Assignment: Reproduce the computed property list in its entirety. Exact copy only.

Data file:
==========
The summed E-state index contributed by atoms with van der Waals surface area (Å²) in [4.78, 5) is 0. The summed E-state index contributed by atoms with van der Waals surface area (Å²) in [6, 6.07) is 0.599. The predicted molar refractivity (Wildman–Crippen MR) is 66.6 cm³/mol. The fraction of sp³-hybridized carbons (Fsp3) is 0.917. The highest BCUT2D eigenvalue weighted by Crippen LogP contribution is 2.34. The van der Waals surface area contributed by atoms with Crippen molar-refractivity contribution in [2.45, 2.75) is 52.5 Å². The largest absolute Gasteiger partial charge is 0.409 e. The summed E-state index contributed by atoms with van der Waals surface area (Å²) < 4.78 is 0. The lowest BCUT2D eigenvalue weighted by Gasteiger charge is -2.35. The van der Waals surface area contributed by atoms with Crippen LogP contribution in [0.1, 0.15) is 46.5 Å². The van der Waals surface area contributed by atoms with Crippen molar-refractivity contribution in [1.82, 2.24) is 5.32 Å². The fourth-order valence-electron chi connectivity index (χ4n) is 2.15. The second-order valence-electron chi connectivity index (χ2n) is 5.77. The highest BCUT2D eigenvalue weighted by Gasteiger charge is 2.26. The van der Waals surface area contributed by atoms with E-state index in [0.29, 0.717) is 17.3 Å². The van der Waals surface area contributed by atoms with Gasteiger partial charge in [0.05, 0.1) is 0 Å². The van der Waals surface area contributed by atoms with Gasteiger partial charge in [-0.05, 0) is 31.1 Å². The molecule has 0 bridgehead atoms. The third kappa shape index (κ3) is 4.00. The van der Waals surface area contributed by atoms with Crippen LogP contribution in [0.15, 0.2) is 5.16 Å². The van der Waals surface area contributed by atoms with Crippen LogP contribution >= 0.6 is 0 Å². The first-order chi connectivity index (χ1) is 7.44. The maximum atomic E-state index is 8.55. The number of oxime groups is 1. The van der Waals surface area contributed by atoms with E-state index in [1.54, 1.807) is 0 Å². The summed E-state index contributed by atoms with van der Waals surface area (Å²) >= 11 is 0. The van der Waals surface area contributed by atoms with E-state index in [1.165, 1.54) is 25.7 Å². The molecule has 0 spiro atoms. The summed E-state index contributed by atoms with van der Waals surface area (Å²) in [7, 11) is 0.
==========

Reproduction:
The summed E-state index contributed by atoms with van der Waals surface area (Å²) in [4.78, 5) is 0. The summed E-state index contributed by atoms with van der Waals surface area (Å²) in [6, 6.07) is 0.599. The predicted molar refractivity (Wildman–Crippen MR) is 66.6 cm³/mol. The fraction of sp³-hybridized carbons (Fsp3) is 0.917. The highest BCUT2D eigenvalue weighted by Crippen LogP contribution is 2.34. The van der Waals surface area contributed by atoms with Crippen molar-refractivity contribution in [2.45, 2.75) is 52.5 Å². The largest absolute Gasteiger partial charge is 0.409 e. The summed E-state index contributed by atoms with van der Waals surface area (Å²) < 4.78 is 0. The lowest BCUT2D eigenvalue weighted by Gasteiger charge is -2.35. The van der Waals surface area contributed by atoms with Crippen LogP contribution in [0.1, 0.15) is 46.5 Å². The van der Waals surface area contributed by atoms with Crippen molar-refractivity contribution in [1.82, 2.24) is 5.32 Å². The fourth-order valence-electron chi connectivity index (χ4n) is 2.15. The second-order valence-electron chi connectivity index (χ2n) is 5.77. The highest BCUT2D eigenvalue weighted by Gasteiger charge is 2.26. The van der Waals surface area contributed by atoms with E-state index in [0.29, 0.717) is 17.3 Å². The van der Waals surface area contributed by atoms with Gasteiger partial charge in [0.05, 0.1) is 0 Å². The van der Waals surface area contributed by atoms with Gasteiger partial charge in [-0.05, 0) is 31.1 Å². The molecule has 0 bridgehead atoms. The third kappa shape index (κ3) is 4.00. The van der Waals surface area contributed by atoms with Crippen LogP contribution in [0.15, 0.2) is 5.16 Å². The van der Waals surface area contributed by atoms with Crippen LogP contribution >= 0.6 is 0 Å². The first-order chi connectivity index (χ1) is 7.44. The maximum atomic E-state index is 8.55. The number of oxime groups is 1. The van der Waals surface area contributed by atoms with E-state index in [1.54, 1.807) is 0 Å². The summed E-state index contributed by atoms with van der Waals surface area (Å²) >= 11 is 0. The van der Waals surface area contributed by atoms with E-state index in [1.165, 1.54) is 25.7 Å². The molecule has 0 spiro atoms. The summed E-state index contributed by atoms with van der Waals surface area (Å²) in [7, 11) is 0.